The memory department continues to favor this test stand's XMP DDR4-3466 kit with chart-topping bandwidth and latency.
Moving over to 3DMark, we see our next delta in our system, the GPU. This reviwer is rocking the EVGA RTX 2080 Super Hybrid card which provides between 24% and 28% better graphics scores, but our CPU scores are comparable across setups.
PCMark slumps in Essentials and Office for the Asus board but bounces back with Digital Content Creation.
The trend continues with Ashes of the Singularity: Escalation, and the notable trend is that the 2080 Super identifies the GPU bottleneck when switching between 1080P and 1440P High. F1 2017 also produces better framerates with the more expensive card and continues to flex its muscles across the resolutions and detail settings.
Time is money and X299 aims to provide that for those that prefer Team Blue. Notable results are the 7-zip performance on the Asus X299-E Gaming II but this board slips with Handbrake's H265 and Cinebench performance.
Power, Heat and Effeciency
And now the RTX 2080 Super pays its price. The Asus-based test bench burns an additional 32 watts at idle which pushes the average power consumption metric to third place.
From a thermal perspective, the CPUs in this comparison are running nearly the same temperature and even under a standard heavy load, the Asus' active VRM fan doesn't get the chance to engage.
All systems today achieve better than average performance in some of the various metrics and the Asus ROG Strix X299-E Gaming II manages to grab three 100% while the others only get two (if we ignore the Gaming metric).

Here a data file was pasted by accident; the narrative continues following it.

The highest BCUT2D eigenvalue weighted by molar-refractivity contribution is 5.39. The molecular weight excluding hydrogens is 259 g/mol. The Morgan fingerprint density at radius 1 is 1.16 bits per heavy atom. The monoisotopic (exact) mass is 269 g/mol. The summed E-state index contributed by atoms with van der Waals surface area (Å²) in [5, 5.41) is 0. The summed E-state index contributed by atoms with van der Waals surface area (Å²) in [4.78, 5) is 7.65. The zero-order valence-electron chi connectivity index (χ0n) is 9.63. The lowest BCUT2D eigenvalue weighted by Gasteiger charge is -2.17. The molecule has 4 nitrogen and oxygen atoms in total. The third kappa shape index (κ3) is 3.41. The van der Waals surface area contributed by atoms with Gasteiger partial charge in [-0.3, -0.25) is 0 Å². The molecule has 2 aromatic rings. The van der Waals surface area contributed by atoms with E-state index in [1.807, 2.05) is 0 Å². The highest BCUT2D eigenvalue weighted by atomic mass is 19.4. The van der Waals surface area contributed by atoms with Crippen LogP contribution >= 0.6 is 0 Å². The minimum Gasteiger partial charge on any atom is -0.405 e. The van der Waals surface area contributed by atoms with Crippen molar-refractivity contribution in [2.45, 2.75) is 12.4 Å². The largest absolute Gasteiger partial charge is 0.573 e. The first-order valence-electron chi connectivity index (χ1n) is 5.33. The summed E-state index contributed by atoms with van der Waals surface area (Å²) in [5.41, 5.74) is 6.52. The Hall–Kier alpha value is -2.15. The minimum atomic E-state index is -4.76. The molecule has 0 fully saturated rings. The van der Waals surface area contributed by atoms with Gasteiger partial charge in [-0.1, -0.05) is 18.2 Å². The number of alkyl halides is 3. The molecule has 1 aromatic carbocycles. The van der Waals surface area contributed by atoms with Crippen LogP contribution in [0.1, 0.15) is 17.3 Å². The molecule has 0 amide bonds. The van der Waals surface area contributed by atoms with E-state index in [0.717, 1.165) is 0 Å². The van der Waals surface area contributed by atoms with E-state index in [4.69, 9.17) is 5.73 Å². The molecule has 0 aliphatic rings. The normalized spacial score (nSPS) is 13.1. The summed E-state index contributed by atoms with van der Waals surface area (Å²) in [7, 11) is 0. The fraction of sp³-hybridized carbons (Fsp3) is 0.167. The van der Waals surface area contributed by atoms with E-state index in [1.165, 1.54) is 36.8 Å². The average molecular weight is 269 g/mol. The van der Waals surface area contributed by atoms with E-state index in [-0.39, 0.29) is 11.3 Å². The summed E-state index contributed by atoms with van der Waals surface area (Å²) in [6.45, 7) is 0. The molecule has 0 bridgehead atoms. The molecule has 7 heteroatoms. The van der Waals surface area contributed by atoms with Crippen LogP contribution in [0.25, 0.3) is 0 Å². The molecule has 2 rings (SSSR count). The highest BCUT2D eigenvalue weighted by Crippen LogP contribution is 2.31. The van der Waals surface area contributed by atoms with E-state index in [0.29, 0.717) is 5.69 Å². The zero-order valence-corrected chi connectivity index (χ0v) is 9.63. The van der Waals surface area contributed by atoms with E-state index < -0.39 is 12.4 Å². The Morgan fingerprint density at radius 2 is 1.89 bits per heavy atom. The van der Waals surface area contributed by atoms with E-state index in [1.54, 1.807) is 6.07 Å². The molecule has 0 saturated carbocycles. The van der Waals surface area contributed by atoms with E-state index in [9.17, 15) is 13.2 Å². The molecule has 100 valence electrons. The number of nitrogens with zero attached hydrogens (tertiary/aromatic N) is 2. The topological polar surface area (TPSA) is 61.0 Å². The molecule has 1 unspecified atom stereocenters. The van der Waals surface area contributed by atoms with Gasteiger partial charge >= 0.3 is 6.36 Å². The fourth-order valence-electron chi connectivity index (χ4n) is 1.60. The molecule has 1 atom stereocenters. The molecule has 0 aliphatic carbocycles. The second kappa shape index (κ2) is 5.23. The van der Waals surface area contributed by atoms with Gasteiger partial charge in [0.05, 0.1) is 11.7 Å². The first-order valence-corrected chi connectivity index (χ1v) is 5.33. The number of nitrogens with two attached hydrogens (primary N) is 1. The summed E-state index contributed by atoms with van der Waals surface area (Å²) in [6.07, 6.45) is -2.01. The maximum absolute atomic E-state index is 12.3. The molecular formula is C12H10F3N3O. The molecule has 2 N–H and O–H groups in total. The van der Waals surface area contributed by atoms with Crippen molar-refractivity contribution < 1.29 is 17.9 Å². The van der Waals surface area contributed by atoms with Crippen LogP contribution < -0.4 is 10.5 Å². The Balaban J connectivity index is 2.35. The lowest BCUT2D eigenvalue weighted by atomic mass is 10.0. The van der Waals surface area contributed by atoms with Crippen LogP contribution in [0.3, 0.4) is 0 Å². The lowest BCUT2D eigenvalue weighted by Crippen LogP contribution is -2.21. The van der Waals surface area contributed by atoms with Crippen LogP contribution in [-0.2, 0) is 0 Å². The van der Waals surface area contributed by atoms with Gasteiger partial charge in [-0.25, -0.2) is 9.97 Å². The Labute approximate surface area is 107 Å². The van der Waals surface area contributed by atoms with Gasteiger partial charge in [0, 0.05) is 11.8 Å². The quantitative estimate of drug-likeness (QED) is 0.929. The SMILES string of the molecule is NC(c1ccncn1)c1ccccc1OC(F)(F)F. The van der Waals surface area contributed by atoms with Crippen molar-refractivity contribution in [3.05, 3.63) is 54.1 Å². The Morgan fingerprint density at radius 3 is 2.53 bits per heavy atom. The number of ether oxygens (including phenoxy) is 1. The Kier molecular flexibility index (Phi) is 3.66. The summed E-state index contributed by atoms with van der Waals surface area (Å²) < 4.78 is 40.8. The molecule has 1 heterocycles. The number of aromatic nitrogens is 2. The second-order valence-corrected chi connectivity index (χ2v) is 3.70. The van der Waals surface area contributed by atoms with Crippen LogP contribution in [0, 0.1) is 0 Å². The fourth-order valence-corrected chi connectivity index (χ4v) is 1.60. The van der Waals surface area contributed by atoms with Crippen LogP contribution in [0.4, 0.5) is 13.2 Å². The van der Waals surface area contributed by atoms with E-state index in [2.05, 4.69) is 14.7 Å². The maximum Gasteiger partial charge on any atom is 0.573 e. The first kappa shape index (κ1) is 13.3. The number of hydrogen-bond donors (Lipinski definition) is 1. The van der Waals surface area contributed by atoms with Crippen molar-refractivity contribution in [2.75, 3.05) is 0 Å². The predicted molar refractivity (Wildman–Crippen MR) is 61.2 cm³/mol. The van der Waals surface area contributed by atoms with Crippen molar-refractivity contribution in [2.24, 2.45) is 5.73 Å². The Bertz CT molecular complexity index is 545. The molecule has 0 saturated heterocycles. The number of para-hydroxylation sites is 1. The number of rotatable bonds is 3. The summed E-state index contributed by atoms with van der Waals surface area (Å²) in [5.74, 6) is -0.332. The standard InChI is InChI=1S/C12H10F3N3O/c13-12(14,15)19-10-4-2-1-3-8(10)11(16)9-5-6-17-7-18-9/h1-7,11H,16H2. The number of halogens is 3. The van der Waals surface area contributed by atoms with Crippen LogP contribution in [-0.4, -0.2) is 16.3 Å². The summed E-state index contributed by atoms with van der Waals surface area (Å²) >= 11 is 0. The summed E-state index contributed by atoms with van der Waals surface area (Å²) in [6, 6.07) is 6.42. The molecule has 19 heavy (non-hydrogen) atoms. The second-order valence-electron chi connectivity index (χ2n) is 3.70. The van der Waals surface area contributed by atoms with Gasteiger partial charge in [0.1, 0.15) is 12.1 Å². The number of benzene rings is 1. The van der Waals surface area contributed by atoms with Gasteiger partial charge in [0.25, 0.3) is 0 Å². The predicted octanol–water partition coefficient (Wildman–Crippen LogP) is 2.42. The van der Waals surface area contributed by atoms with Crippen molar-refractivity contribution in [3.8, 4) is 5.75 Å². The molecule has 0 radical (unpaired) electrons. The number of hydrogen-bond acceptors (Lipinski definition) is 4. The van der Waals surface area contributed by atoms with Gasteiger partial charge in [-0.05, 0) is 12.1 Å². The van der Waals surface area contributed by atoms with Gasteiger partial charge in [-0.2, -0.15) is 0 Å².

Efficiency is a no brainer here, more power for marginally better performance translates into an easy loss for this test stand.
Value in the HEDT space is an interesting perspective, as aspiring builders look for the bottom dollar while others can appreciate the extra functionality even with the larger price-tag. From a raw motherboard cost point of view, the Asus manages to be a modest proposal sitting between the bookends of the market's price range. Asus did an excellent job cleaning up this brand with their 10th Gen refresh and the only feature that might have bumped this one over the top would be the inclusion of a 10Gb network card in place of the Wi-Fi 6 card (~$20USD) and 2.5Gb controller (~$25USD).
If we factor in platform cost (CPU + GPU) into the value equation, the picture tightens up quite a bit. There's a couple of ways to look at it is the cost of the RTX 2080 Super worth it for the extra $200 or are their features in the Gigabyte (10Gb) that make it the more attractive offering.
One thing is certain, the Asus ROG Strix X299-E Gaming II improved on its predecessor's deficiencies and delivers a well-performing motherboard. We recommend this board to builders that intend to push this system hard with extreme water-cooling solutions but not for workstation or cost-sensitive platform deliveries.
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